45 531 S , 165 49 E
With over 1,000 miles sailed since Dunedin I am still looking back. The 12,000 remaining ahead are too much to contemplate, but I am changing. Earlier today, feeling the isolation, your Skipper shouted and roared and walked the decks. But sure who cares?
I don't matter and am just a drop in the ocean. The problem is that I am distressingly sane, everybody else is mad. I state this as not only being a fact, but the truth!! As I sail around the bottom of the world - struggling to fulfill my dream. It is a logic without logic?
Actually, to my elation, people do care - and thanks to the wonderful update from Sylvie. She kindly described the Skipper's log like ' finding a bottle in the sea' and reported the launch of our collective challenge '13,000 miles for 13,000 smiles'. Already for Le Project Imagine there is a response for people to document their little big actions for each mile we sail. It's wonderful.
The first application, Sylvie reported, concerns one association wishing to promote the inclusion of young people with disabilities through sport. It seeks 2 volunteers to supervise groups of 1 to 3 children, 1 hour a week for indoor football sessions. Another wants to return to Brittany to kiss his grandmother before she dies...
Now alone, I feel the sheer vastness and isolation. It is humbling. Since departing the Heads at Otago in Kiwiland, I have not seen a solitary ship or any trace of humanity on this ocean - save the omnipresent magnificent Albatross's seabirds who once helped us save a life. Also, while it should be less, I become more afraid and nervous as time progresses. Each wave, each race around the deck, each activity is a risk. Doing nothing is not an option. It's constant.
And while I can be really alone on the ocean and isolated. It is possible for a fellow human being to be totally alone and lonely, in big cities or in the company of thousands of people. Alone, but not lonely, each mile has a goal, a purpose and a direction.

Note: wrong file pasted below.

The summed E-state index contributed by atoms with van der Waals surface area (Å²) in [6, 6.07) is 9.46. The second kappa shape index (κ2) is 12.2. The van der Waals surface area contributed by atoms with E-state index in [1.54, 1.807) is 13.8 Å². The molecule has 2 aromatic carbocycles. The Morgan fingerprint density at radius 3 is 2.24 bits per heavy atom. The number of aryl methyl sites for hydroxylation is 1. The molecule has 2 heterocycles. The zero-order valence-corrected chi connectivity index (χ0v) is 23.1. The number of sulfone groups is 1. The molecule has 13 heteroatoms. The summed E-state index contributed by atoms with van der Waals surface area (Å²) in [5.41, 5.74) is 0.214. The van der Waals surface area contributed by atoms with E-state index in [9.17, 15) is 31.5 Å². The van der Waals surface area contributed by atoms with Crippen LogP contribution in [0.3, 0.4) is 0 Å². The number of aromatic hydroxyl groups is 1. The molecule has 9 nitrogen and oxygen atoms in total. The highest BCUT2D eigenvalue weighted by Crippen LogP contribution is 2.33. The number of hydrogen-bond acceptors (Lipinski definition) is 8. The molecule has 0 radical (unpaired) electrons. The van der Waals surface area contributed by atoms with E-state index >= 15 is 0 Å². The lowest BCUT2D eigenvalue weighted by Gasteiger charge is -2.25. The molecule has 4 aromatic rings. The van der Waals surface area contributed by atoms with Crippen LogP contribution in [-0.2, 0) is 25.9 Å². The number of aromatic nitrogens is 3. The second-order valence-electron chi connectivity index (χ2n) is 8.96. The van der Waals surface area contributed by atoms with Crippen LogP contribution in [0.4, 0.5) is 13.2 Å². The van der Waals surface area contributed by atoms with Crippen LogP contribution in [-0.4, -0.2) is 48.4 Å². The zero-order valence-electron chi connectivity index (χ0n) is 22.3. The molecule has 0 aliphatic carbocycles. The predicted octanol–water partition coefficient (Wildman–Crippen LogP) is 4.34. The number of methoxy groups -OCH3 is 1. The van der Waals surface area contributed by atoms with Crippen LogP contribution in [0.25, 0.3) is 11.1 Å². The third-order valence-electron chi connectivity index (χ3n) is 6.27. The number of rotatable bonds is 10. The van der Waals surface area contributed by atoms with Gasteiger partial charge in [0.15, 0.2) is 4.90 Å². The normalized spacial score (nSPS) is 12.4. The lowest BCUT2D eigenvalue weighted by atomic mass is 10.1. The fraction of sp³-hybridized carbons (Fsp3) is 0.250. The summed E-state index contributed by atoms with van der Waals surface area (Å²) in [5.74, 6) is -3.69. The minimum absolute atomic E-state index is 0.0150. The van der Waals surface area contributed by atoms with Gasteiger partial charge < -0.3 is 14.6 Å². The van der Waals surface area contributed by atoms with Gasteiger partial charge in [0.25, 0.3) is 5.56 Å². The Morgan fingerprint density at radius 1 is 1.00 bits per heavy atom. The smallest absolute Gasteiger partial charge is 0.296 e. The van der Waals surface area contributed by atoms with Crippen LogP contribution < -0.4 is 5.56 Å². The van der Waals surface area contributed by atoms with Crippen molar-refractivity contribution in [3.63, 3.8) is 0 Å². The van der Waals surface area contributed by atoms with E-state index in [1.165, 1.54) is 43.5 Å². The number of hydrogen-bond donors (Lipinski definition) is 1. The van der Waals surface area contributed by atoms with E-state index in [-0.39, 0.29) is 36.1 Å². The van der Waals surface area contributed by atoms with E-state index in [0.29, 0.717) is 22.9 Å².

This is living on edge. Time and time again, I remember our crewman Willie on the maxi we sailed with in the Whitbread Around the World Race many years ago. Unexpectedly and in an instant, he was gone overboard. A sagging spinnaker line caught him off guard and swept him over. In my view it is healthy to keep reminding myself of this and always be on high alert, be fearful and be ready to expected the unexpected.
Moving fast in the big seas we quickly lost sight of our man - despite moving fast, slashing sheets, spinnaker lost to the ocean and a rounding up. One of 16 on board I will never forget the emotions. The friend and companion just gone.
And it was the Albatross' who literally saved his life. And now I look astern and see some Albatross hovering.
They are the most extraordinary bird. They can fly over 1,000 kilometers in a day and generally follow anything that moves in the Southern Ocean. This is one of the few places they are found. The wingspans of the great albatrosses are the largest of any bird, exceeding 340 cm (11.2 ft), and gliding with the prevailing winds regularily fly around the bottom of the world
The wings are stiff and cambered and their dynamic soaring of albatrosses is inspiring to airplane designers: German aerospace engineer Johannes Traugott and colleagues have charted the albatross's nuanced flight pattern and are looking for ways to apply this to aircraft, especially in the area of drones and unmarked aircraft.
Anyway, instead of following our maxi yacht a group of Albatrosses broke off and hovered over our Willie as he bobbed in the ocean. Otherwise it could have been much longer before we got him back on board. As it happens he had reached a state of torpor. First you shiver and then it is hypothermia and your eyes glaze over into torpor, the final stage before death.
This was a close call and emotionally draining as we brought our crew mate back and thought me a valuable lesson.
And the Albatrosses hovered all the time. And the more I researched this sea bird the more fascinating it became. They usually partner for life and seldom 'divorce' and most live for over 50 years and delay breeding for longer, have a long courtship process and invest more effort into fewer young.
One named Wisdom that was ringed in 1956 as a mature adult and hatched another chick in February 2017, making her at least 66 years old. She is the oldest confirmed wild bird as well as the oldest banded bird in the world. Above all they need vast space. Perhaps we have something in common?
I am a wave of the sea
And the foam of the wave
And the wind of the foam
And the wings of the wind